Matthew Doude, a CAVS research associate, said the team was asked to develop an electronic system that automatically turned off the engine when the driver shifted into parkâ€”but that kept the heating or air conditioning running.
â€śThe idea itself (of heating or cooling a vehicle without using the engine) maybe isnâ€™t revolutionary, but the way we did it is pretty unique,â€ť Doude explained. â€śThere are after-market bolt-on air conditioners you can get that would probably serve a similar purpose, but we integrated our system with the vehicleâ€™s existing heating and air conditioning so that everything happens automatically for the driver.â€ť
While the new system costs a little more on the front-end, Doude said long-term fuel savings should more than pay for the technology over the life of each equipped vehicle.
Ken Russell, CITEâ€™s senior vice president of plant operations, complimented the CAVS team for its work and the product it developed.
â€śIt is our goal to be the industry leader in technology as applied to cash-in-transit armored vehicles,â€ť Russell said, â€śnot only to provide customers integrated control systems, but also efficiently utilize their resources (fuel savings on the engine/idle system). CAVS provides unique, world class resources that effectively brings to fruition projects that we would not have in-house resources to accomplish.
â€śCAVS engineers, equipment and facility are a rare combination of research and hands-on skills directed at solving and creating innovative solutions. To have such a resource locally available in-state created a synergy between CAVS and CITE that would be almost impossible to replicate,â€ť Russell said.
Doude said requests for CAVS consulting by private companies like CITE, especially on powertrain engineering research, are increasing. Even those situated much closer to the Michigan automotive industry have come to MSU for research and expertise, he added.
With an international automotive industry changing so dynamically and rapidly in recent years, Doude predicted that CAVS will be ideally positioned to make an ever-growing impact on vehicle technology.
â€śI think the last five years have been the most transformative in the automotive industry since the invention of the car,â€ť he said. â€śI donâ€™t see that slowing down at all over the next 10 years. Itâ€™s an exciting time to be in the automotive field.â€ť
For more about CAVS, visit www.cavs.msstate.edu.
MSU, Mississippiâ€™s flagship research university, is online at www.msstate.edu.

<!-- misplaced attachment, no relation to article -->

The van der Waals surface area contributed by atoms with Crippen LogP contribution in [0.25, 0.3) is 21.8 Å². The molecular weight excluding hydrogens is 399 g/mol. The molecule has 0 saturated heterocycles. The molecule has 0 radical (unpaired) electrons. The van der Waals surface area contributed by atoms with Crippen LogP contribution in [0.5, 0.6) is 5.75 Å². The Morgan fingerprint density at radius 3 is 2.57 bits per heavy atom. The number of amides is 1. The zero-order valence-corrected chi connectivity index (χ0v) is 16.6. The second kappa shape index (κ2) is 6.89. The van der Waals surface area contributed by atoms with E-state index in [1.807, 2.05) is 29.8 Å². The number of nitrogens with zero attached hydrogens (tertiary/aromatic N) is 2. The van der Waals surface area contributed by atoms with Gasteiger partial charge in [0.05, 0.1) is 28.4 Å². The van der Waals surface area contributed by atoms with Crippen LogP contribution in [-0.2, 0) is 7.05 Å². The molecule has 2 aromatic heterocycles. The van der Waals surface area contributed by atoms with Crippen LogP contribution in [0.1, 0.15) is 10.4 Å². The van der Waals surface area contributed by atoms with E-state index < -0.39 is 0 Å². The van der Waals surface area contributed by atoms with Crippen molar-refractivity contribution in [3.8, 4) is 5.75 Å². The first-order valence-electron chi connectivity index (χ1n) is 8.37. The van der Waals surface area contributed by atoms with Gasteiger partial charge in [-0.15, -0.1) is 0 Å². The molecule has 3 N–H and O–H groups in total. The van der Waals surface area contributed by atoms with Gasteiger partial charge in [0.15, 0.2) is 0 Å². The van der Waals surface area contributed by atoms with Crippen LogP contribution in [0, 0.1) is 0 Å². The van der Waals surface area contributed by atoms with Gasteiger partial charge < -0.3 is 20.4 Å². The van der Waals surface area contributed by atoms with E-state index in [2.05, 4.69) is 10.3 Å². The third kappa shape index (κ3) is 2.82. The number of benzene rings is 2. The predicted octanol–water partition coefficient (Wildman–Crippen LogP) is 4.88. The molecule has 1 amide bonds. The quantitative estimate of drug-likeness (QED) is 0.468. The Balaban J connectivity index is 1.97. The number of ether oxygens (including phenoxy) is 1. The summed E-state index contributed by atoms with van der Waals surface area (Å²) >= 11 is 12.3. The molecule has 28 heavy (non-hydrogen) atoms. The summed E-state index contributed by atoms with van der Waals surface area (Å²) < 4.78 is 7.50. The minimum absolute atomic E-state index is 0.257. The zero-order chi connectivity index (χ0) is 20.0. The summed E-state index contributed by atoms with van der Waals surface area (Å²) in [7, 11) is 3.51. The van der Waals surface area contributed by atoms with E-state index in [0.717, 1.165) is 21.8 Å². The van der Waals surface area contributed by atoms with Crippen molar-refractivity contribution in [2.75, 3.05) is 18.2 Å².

(NewsUSA) - People are getting older. Not only does this mean there will be more elderly who want to "age at home," and retain their independence, but there will be those who require in-home care from age-related health problems and surgeries.
Consider this: the number of Americans 65 and up is expected to nearly double by the middle of the century, when they will make up more than a fifth of the nation's population, according to a Census Bureau Report released last year.
What this means is that it will be more important than ever to ensure that homes can be retrofitted to accommodate this demographic.
To that end, installing a stairlift may be just what the doctor ordered. For home healthcare providers or loved ones who have to care for someone who is disabled or coming off of surgery, a stairlift makes sense.
"Caregivers for disabled persons are ... becoming more aware of products to help them," Jerry Keiderling, president of Accessible Home Improvement of America told HomeCare Magazine in an interview.
While there is a certain stigma related to stairlifts of old, Keiderling said that technology developments now center on electronic components and aesthetics.
"Today's stairlifts ... have a much more pleasing look," he told the magazine. "They don't look like the service hoist at the local garage. Longevity is also a key component. Some of these systems are used quite often, and they need to last."
Experts agree, saying older people want something that is discreet and that has the ability to be stored away when not in use.
Unlike older models, new designs such as those sold by Orlando-based Acorn Stairlifts are powered by two small-12 volt batteries located under the seat. The chair and built-in footrest can be folded up when not in use, and all lifts have sensors around the perimeter of the foot platform that will stop the lift when triggered.
While cost can be a factor in the decision, experts say that the risk of a family member injuring themselves while lifting a patient far outweighs the cost of installing a chairlift.
For more information, visit www.acornstairlifts.com.